Following the Prime Minister’s latest Closing the Gap report, SNAICC calls on governments to ensure adequate funding and the meaningful participation of Aboriginal and Torres Strait Islander people and organisations to see sustainable improvements across all the Closing the Gap targets.
Prime Minister Abbott’s report delivered yet another mixed bag of good and bad news on practical measures detailed in the National Apology to improve life expectancy, educational achievement and employment opportunities for Indigenous Australians.
The good news is very encouraging — Australia is on track to reduce Indigenous child mortality rates. This should be roundly celebrated along with the pivotal work of Indigenous community-controlled health organisations across the country to see this gap narrowed.
However, among the bad news, there’s been very little improvement towards halving the gap in reading, writing and numeracy. The Prime Minister has vowed to lift Indigenous school participation rates in the next five years arguing that success on all closing the gap targets hinges on improving education outcomes.
SNAICC believes that to see sustainable improvements in education outcomes, including participation rates, new approaches are needed to improve our families’ access to quality teachers and facilities and a curriculum that is relevant to their needs and builds on cultural strengths.
The issue needs a more holistic approach, in partnership with Aboriginal families and community-controlled services. For example, our early childhood education and care services — such as Multifunctional Aboriginal Children’s Services (MACS) and Aboriginal Children and Family Centres (ACFCs) — are doing a great job in getting children ready for school and supporting families.
Our services are the key to getting Aboriginal and Torres Strait Islander children and families engaged in the education process — by helping to nurture children at the most critical phase of their development.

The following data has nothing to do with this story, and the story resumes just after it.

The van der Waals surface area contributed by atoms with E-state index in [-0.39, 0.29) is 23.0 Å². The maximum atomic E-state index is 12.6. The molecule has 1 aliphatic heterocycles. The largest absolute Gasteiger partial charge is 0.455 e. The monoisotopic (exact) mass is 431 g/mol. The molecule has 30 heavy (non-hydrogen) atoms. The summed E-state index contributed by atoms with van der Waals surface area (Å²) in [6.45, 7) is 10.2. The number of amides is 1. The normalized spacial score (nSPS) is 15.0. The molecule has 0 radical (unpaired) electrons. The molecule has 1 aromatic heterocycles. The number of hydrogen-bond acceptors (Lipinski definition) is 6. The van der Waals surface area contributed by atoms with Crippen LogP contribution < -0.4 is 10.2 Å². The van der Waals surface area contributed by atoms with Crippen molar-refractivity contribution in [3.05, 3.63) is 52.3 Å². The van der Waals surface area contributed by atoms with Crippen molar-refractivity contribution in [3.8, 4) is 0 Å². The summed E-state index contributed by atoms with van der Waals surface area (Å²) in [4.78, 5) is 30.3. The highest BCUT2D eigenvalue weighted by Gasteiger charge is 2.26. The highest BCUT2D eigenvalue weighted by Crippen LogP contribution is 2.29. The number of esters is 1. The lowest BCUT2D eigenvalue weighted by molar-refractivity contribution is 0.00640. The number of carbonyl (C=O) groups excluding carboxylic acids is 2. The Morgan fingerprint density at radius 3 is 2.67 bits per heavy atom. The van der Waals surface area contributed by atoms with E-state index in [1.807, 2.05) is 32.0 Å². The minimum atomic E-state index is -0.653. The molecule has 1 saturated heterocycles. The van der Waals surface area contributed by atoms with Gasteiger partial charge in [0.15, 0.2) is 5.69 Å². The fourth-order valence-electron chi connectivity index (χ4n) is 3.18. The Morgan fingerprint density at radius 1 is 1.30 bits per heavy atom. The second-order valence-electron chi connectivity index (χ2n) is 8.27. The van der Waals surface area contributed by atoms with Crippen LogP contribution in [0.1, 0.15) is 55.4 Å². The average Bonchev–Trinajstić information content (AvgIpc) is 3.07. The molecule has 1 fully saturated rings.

Government must support these services by giving them funding certainty. And we need more of them across the country if we are to give our children the same access to quality early childhood services as enjoyed by other Australian children.
The Prime Minister’s narrow focus on getting children into schools and people into jobs fails to acknowledge underlying problems that are preventing their engagement. Addressing poverty, inter-generational trauma, and family breakdown continue to be major challenges facing our communities.
It’s hard to get to school and get a good job when you don’t have decent housing, lack access to basic services, or you’re disconnected from family, community and culture.
Aboriginal and Torres Strait Islander children are almost 11 times more likely to be in out-of-home care than non-Indigenous children. This impacts on their broader health, social and economic outcomes and continues the trend of family separation that has been a major contributor to widening the gap.
To close the gap, and reduce the high number of our children in out-of-home care, state and territory governments need to place more focus on preventative measures and keeping children connected to family and culture. SNAICC looks to the Australian Government to provide leadership on this issue.
We commend Mr Abbott for his personal commitment to lifting Indigenous affairs to an unprecedented status in government and in the national conversation.
His and previous Australian governments have invested and continue to invest considerable resources in measures to improve the quality of life of Aboriginal and Torres Strait Islander citizens.
However, to ensure the maximum return on that investment — to see more good news than bad in future closing the gap reports — Aboriginal and Torres Strait Islander people and organisations must be the agents of change.
Download Media Release 13 February 2014 [PDF]
For more information: Frank Hytten, SNAICC CEO, on (0432) 345 652;
Emma Sydenham, SNAICC Deputy CEO,
(0415) 188 990
Giuseppe Stramandinoli, SNAICC Media Officer,
(0419) 508 125